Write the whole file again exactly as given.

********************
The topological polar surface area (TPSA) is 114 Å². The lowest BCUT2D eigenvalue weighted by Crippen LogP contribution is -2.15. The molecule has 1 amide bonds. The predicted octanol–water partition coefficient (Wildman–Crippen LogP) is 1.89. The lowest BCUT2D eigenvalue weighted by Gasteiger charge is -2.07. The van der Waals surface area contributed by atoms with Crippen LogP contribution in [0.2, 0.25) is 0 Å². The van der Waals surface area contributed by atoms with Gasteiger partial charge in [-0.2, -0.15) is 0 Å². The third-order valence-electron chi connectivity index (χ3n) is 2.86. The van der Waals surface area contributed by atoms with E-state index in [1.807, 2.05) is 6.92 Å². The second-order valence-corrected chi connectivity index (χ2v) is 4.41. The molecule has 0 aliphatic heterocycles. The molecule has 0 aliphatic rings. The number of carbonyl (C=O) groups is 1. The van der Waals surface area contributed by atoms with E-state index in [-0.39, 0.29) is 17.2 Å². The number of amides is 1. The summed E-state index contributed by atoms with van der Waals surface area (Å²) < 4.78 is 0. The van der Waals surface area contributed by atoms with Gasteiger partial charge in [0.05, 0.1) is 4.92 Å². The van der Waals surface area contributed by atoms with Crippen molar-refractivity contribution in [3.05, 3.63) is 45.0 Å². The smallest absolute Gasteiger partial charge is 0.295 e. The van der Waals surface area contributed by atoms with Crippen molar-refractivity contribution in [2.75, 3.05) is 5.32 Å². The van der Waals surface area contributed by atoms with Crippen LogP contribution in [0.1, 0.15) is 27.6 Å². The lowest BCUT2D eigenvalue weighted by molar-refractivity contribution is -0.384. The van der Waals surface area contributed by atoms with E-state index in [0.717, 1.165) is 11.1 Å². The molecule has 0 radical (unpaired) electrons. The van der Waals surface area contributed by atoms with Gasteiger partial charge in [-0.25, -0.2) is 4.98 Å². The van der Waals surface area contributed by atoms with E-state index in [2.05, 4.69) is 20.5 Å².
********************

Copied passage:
The topological polar surface area (TPSA) is 114 Å². The lowest BCUT2D eigenvalue weighted by Crippen LogP contribution is -2.15. The molecule has 1 amide bonds. The predicted octanol–water partition coefficient (Wildman–Crippen LogP) is 1.89. The lowest BCUT2D eigenvalue weighted by Gasteiger charge is -2.07. The van der Waals surface area contributed by atoms with Crippen LogP contribution in [0.2, 0.25) is 0 Å². The van der Waals surface area contributed by atoms with Gasteiger partial charge in [-0.2, -0.15) is 0 Å². The third-order valence-electron chi connectivity index (χ3n) is 2.86. The van der Waals surface area contributed by atoms with E-state index in [1.807, 2.05) is 6.92 Å². The second-order valence-corrected chi connectivity index (χ2v) is 4.41. The molecule has 0 aliphatic heterocycles. The molecule has 0 aliphatic rings. The number of carbonyl (C=O) groups is 1. The van der Waals surface area contributed by atoms with E-state index in [-0.39, 0.29) is 17.2 Å². The number of amides is 1. The summed E-state index contributed by atoms with van der Waals surface area (Å²) < 4.78 is 0. The van der Waals surface area contributed by atoms with Gasteiger partial charge in [0.05, 0.1) is 4.92 Å². The van der Waals surface area contributed by atoms with Crippen molar-refractivity contribution in [3.05, 3.63) is 45.0 Å². The smallest absolute Gasteiger partial charge is 0.295 e. The van der Waals surface area contributed by atoms with Crippen molar-refractivity contribution in [2.75, 3.05) is 5.32 Å². The van der Waals surface area contributed by atoms with Crippen LogP contribution in [0.1, 0.15) is 27.6 Å². The lowest BCUT2D eigenvalue weighted by molar-refractivity contribution is -0.384. The van der Waals surface area contributed by atoms with E-state index in [0.717, 1.165) is 11.1 Å². The molecule has 0 radical (unpaired) electrons. The van der Waals surface area contributed by atoms with Gasteiger partial charge in [-0.25, -0.2) is 4.98 Å². The van der Waals surface area contributed by atoms with E-state index in [2.05, 4.69) is 20.5 Å².